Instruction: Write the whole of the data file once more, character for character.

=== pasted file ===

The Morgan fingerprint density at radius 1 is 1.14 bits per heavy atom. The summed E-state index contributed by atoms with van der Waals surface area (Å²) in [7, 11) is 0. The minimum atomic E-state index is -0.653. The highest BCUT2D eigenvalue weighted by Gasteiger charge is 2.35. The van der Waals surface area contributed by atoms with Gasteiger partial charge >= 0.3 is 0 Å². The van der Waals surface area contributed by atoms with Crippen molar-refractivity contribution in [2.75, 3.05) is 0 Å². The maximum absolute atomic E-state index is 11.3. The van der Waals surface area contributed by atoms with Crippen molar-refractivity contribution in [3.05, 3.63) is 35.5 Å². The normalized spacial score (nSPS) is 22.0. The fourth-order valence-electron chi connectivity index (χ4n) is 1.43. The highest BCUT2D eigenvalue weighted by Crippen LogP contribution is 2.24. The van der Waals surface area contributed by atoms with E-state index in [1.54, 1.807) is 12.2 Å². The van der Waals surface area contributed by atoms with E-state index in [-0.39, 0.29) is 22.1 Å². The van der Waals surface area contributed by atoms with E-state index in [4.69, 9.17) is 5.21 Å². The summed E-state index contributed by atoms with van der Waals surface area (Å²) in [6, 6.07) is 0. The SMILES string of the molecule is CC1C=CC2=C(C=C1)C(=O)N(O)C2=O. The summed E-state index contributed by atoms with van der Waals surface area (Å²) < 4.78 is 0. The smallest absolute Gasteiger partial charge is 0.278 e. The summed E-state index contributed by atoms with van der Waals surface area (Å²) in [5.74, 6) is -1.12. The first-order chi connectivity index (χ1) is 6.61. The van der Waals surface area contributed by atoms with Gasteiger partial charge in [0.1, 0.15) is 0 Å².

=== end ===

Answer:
The Morgan fingerprint density at radius 1 is 1.14 bits per heavy atom. The summed E-state index contributed by atoms with van der Waals surface area (Å²) in [7, 11) is 0. The minimum atomic E-state index is -0.653. The highest BCUT2D eigenvalue weighted by Gasteiger charge is 2.35. The van der Waals surface area contributed by atoms with Gasteiger partial charge >= 0.3 is 0 Å². The van der Waals surface area contributed by atoms with Crippen molar-refractivity contribution in [2.75, 3.05) is 0 Å². The maximum absolute atomic E-state index is 11.3. The van der Waals surface area contributed by atoms with Crippen molar-refractivity contribution in [3.05, 3.63) is 35.5 Å². The normalized spacial score (nSPS) is 22.0. The fourth-order valence-electron chi connectivity index (χ4n) is 1.43. The highest BCUT2D eigenvalue weighted by Crippen LogP contribution is 2.24. The van der Waals surface area contributed by atoms with E-state index in [1.54, 1.807) is 12.2 Å². The van der Waals surface area contributed by atoms with E-state index in [-0.39, 0.29) is 22.1 Å². The van der Waals surface area contributed by atoms with E-state index in [4.69, 9.17) is 5.21 Å². The summed E-state index contributed by atoms with van der Waals surface area (Å²) in [6, 6.07) is 0. The SMILES string of the molecule is CC1C=CC2=C(C=C1)C(=O)N(O)C2=O. The summed E-state index contributed by atoms with van der Waals surface area (Å²) < 4.78 is 0. The smallest absolute Gasteiger partial charge is 0.278 e. The summed E-state index contributed by atoms with van der Waals surface area (Å²) in [5.74, 6) is -1.12. The first-order chi connectivity index (χ1) is 6.61. The van der Waals surface area contributed by atoms with Gasteiger partial charge in [0.1, 0.15) is 0 Å².